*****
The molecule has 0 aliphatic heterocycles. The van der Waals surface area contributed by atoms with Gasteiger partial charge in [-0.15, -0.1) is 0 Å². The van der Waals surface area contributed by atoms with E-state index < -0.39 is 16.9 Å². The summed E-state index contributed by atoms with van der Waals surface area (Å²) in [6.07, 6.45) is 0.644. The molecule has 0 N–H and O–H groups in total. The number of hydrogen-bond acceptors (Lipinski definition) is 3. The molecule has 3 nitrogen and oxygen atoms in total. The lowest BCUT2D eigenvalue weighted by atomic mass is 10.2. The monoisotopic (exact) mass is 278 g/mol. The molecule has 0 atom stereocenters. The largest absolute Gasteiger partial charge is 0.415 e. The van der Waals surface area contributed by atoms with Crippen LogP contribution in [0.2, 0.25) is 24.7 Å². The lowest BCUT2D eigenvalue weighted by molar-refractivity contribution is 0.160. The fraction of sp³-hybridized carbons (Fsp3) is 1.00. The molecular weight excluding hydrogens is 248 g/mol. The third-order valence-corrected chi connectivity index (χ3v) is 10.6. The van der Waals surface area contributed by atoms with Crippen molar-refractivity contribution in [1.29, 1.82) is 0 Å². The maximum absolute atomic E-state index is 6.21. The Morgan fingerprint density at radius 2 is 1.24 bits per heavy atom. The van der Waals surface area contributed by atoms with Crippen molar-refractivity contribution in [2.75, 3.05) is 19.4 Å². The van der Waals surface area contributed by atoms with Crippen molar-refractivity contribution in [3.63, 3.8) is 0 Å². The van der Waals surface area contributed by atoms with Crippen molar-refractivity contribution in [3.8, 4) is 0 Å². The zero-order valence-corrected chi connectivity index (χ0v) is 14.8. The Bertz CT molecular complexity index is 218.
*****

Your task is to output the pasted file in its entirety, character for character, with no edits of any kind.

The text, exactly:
The molecule has 0 aliphatic heterocycles. The van der Waals surface area contributed by atoms with Gasteiger partial charge in [-0.15, -0.1) is 0 Å². The van der Waals surface area contributed by atoms with E-state index < -0.39 is 16.9 Å². The summed E-state index contributed by atoms with van der Waals surface area (Å²) in [6.07, 6.45) is 0.644. The molecule has 0 N–H and O–H groups in total. The number of hydrogen-bond acceptors (Lipinski definition) is 3. The molecule has 3 nitrogen and oxygen atoms in total. The lowest BCUT2D eigenvalue weighted by atomic mass is 10.2. The monoisotopic (exact) mass is 278 g/mol. The molecule has 0 atom stereocenters. The largest absolute Gasteiger partial charge is 0.415 e. The van der Waals surface area contributed by atoms with Crippen LogP contribution in [0.2, 0.25) is 24.7 Å². The lowest BCUT2D eigenvalue weighted by molar-refractivity contribution is 0.160. The fraction of sp³-hybridized carbons (Fsp3) is 1.00. The molecular weight excluding hydrogens is 248 g/mol. The third-order valence-corrected chi connectivity index (χ3v) is 10.6. The van der Waals surface area contributed by atoms with Crippen molar-refractivity contribution in [1.29, 1.82) is 0 Å². The maximum absolute atomic E-state index is 6.21. The Morgan fingerprint density at radius 2 is 1.24 bits per heavy atom. The van der Waals surface area contributed by atoms with Crippen molar-refractivity contribution in [2.75, 3.05) is 19.4 Å². The van der Waals surface area contributed by atoms with Crippen molar-refractivity contribution in [3.63, 3.8) is 0 Å². The van der Waals surface area contributed by atoms with Crippen molar-refractivity contribution in [3.8, 4) is 0 Å². The zero-order valence-corrected chi connectivity index (χ0v) is 14.8. The Bertz CT molecular complexity index is 218.